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Mayo Clinic Medical Science Blog – an eclectic collection of research- and research education-related stories: feature stories, mini news bites, learning opportunities, profiles and more from Mayo Clinic.

December 29, 2016

Drug combo stems tumor growth in lung cancer

By Nicole Ferrara

Researchers on Mayo Clinic's campus in Jacksonville, Florida, have shut down one of the most common and lethal forms of lung cancer by combining the rheumatoid arthritis drug auranofin with an experimental targeted agent.

The combination therapy worked in a laboratory study to stop lung adenocarcinoma associated with mutation of the KRAS gene. The study was published in the March 14, 2016, issue of Cancer Cell.

Alan Fields, Ph.D.

Alan Fields, Ph.D.

"If our approach works in KRAS-mediated lung adenocarcinoma, it may work in other KRAS-mediated cancers, such as pancreatic cancer and colon cancer, as well as other cancer types," said the study's senior author, Alan P. Fields, Ph.D., a cancer biologist in the Department of Cancer Biology at Mayo Clinic in Jacksonville, Florida, and the Monica Flynn Jacoby Professor of Cancer Research.

Based on this and other preclinical research from Dr. Fields' team, Mayo Clinic is conducting early-phase clinical trials to test the effectiveness of auranofin alone and in targeted combinations in patients with KRAS-mediated lung adenocarcinoma, ovarian cancer, and another common lung cancer called lung squamous cell carcinoma.

The current study:

  • Identified the cancer stem cells that drive development of cancer cells in KRAS-mediated lung adenocarcinoma
  • Identified a major signaling pathway, or set of molecular mechanisms, that stimulates the growth of those cancer stem cells
  • Showed how combining auranofin and the experimental agent shut down that pathway and may be an effective treatment approach

"Cancer stem cells are the really bad actors in many cancers," Dr. Fields said. "Cancer stem cells initiate cancer development, drive its growth and metastasis, and also develop resistance to treatments.

"Conventional chemotherapy can effectively kill non-stem cancer cells, but cancer stem cells often survive," he said. "Then, once therapy is stopped, these cancer stem cells can re-establish the tumor and cause a relapse."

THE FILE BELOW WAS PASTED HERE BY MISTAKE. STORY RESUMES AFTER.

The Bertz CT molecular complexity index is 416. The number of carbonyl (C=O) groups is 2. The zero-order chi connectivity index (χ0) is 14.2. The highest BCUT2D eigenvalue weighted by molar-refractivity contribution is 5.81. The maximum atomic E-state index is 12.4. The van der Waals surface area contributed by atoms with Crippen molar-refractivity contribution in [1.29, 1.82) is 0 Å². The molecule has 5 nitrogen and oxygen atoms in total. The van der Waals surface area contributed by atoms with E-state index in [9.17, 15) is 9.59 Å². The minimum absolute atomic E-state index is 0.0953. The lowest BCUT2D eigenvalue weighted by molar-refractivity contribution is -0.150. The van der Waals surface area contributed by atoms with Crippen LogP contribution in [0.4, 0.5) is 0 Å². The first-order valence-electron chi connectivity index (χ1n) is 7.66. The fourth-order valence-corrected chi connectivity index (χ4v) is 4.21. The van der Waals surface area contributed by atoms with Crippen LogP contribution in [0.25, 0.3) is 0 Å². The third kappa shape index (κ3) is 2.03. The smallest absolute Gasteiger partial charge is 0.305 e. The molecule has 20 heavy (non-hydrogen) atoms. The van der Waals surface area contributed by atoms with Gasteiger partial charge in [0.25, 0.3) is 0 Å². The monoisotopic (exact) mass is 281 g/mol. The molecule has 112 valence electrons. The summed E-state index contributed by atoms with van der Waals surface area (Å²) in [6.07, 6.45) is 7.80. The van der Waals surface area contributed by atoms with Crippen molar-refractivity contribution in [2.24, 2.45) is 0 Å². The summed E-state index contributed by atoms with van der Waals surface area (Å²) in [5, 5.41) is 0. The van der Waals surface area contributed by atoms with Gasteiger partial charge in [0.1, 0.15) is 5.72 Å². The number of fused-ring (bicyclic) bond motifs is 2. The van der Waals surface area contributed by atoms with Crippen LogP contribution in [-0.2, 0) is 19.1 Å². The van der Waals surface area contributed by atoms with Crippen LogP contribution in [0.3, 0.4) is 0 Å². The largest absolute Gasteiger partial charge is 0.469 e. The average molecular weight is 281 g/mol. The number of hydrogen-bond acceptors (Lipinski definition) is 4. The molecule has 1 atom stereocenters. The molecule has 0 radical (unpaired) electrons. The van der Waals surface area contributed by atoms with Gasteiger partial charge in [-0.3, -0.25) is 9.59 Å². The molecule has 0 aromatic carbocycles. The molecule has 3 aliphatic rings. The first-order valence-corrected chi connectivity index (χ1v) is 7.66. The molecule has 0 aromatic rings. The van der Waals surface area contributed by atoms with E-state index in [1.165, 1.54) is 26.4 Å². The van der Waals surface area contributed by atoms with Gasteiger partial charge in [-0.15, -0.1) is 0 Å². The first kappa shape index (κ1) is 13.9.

The current research study built on previous research from Dr. Fields' laboratory that:

  • Identified protein kinase C iota (PKCiota) as an oncogene — a gene that has the potential to cause cancer — and linked it to multiple forms of cancer
  • Showed that auranofin inhibits PKCiota and may be useful in treating cancer
  • Found that PKCiota activates a second oncogene, SOX2, to stimulate cancer stem cell growth in lung squamous cell carcinoma

Dr. Fields said the current study, surprisingly, found that PKCiota regulates cancer stem cells through a different pathway in KRAS-mediated lung adenocarcinoma than it does in lung squamous cell carcinoma. It also activates a different oncogene, NOTCH3. This enabled an individualized treatment approach.

Using this knowledge, Dr. Fields' team treated KRAS-mediated lung adenocarcinoma tumors in mice with auranofin and a NOTCH3 inhibitor and found that these two drugs work better together than either drug did alone.

"This research indicates auranofin might be useful in treating many different cancer types," Dr. Fields said. "By combining it with a second agent targeted to the specific signaling pathway, we hope to fine-tune therapy to the particular vulnerabilities of each type of tumor. This approach may be useful in multiple forms of lung, ovarian, pancreatic and possibly head and neck, cervical, and several other cancers."


This article was originally published in Forefont, Mayo Clinic Cancer Center's online magazine.

Tags: chemotherapy, Findings, Forefront, lung cancer

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